Ways to do this? Be as focused on how something went well as you are on what was achieved. Acknowledge set-backs and encourage those close to it that, yes, this is a tough time – but we will get through it! Recognize soft skills in action, and specifically (great job handling that frustrating situation calmly and with kindness!).

In the end, it’s making real connections with one another that makes us all feel better.

Where’s your focus?

Switching up the order of MG core value number 5: Be positive, be gracious, be kind. Don’t ask me to pick which behavior is most important…can’t do it! But this article (Choose your focus because your eyes control your tongue) zeros in on being positive. What does that really mean? Here are some points to consider…

    It’s not enough to accentuate the positive. You have to eliminate the negative.
    Walk around looking for mistakes and all you talk about is mistakes.
    Repeated complaining hard-wires the brain to do more complaining. The more negative you are, the more negative you become.

Steps to help?

    1. Focus on solutions when problems emerge.
    2. Focus on strengths. High performance comes from leveraging strengths not fixing (all) weaknesses.
    3. Focus on the future. Remember the future is built today.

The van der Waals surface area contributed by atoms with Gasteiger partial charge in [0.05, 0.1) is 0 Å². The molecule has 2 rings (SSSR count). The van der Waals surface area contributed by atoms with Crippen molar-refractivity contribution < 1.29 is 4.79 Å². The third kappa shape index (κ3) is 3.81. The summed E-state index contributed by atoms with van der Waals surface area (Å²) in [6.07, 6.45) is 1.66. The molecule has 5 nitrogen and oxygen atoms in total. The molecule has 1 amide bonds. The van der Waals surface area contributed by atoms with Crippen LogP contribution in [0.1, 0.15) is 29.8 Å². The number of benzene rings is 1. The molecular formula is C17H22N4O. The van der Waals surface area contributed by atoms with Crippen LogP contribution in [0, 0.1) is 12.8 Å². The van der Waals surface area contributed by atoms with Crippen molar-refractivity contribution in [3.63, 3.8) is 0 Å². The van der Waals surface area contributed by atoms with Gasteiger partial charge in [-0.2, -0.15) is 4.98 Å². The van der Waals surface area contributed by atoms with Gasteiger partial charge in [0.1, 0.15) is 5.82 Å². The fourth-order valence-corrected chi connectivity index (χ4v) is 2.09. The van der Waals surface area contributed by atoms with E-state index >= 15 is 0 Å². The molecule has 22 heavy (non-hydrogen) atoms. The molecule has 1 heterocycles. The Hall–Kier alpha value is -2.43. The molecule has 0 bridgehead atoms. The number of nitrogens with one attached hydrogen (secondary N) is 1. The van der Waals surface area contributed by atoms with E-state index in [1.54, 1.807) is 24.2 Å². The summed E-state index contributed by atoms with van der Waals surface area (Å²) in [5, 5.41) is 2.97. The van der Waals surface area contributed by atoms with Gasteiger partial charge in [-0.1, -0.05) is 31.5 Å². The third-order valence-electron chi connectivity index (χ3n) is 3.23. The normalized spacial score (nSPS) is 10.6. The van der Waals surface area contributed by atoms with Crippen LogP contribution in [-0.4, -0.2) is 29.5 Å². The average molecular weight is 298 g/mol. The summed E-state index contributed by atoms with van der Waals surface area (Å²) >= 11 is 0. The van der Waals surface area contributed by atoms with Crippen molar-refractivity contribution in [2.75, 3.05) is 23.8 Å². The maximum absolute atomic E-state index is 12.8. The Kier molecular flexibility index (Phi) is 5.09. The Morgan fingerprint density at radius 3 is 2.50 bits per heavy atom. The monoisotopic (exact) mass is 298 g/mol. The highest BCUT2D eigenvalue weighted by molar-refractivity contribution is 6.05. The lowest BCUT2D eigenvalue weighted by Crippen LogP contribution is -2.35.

4. Focus on gratitude.
    5. Focus on progress. Energy increases with forward movement, as long as you don’t complain that it’s not enough!

Where’s your focus?

Switching up the order of MG core value number 5: Be positive, be gracious, be kind. Don’t ask me to pick which behavior is most important…can’t do it! But this article (Choose your focus because your eyes control your tongue) zeros in on being positive. What does that really mean? Here are some points to consider…

    It’s not enough to accentuate the positive. You have to eliminate the negative.
    Walk around looking for mistakes and all you talk about is mistakes.
    Repeated complaining hard-wires the brain to do more complaining. The more negative you are, the more negative you become.

Steps to help?

    1. Focus on solutions when problems emerge.
    2. Focus on strengths. High performance comes from leveraging strengths not fixing (all) weaknesses.
    3. Focus on the future. Remember the future is built today.
    4. Focus on gratitude.
    5. Focus on progress. Energy increases with forward movement, as long as you don’t complain that it’s not enough!

It’s not all good all the time

Who doesn’t love the good times? Those special events that go so well. That account makeover that has long-time partners all a twitter. That simple, wowsy addition to a regular lunch meal that has the kids going crazy.

But, it doesn’t – always – go that way, does it?

Continuing on our road to Resilience, next time your team has a disappointment, practice these messages from “Feel Your Disappointment, Then Move Forward”:

We’re told not to be emotionally attached to the outcome. I couldn’t disagree more.
I want you and your team to care about results. The easy emotion is feeling the rush of excitement when your team nails it. It’s the uncomfortable feelings we try to avoid: disappointment, regret, and frustration. I used to dismiss uncomfortable emotions. I’d rally the troops with “it’s all good” and look for the “silver lining” and the “lessons learned.” While there’s still value in seeing the bright side, it wasn’t until I finally let the disappointment hit our shared ego and pride that powerful progress was made.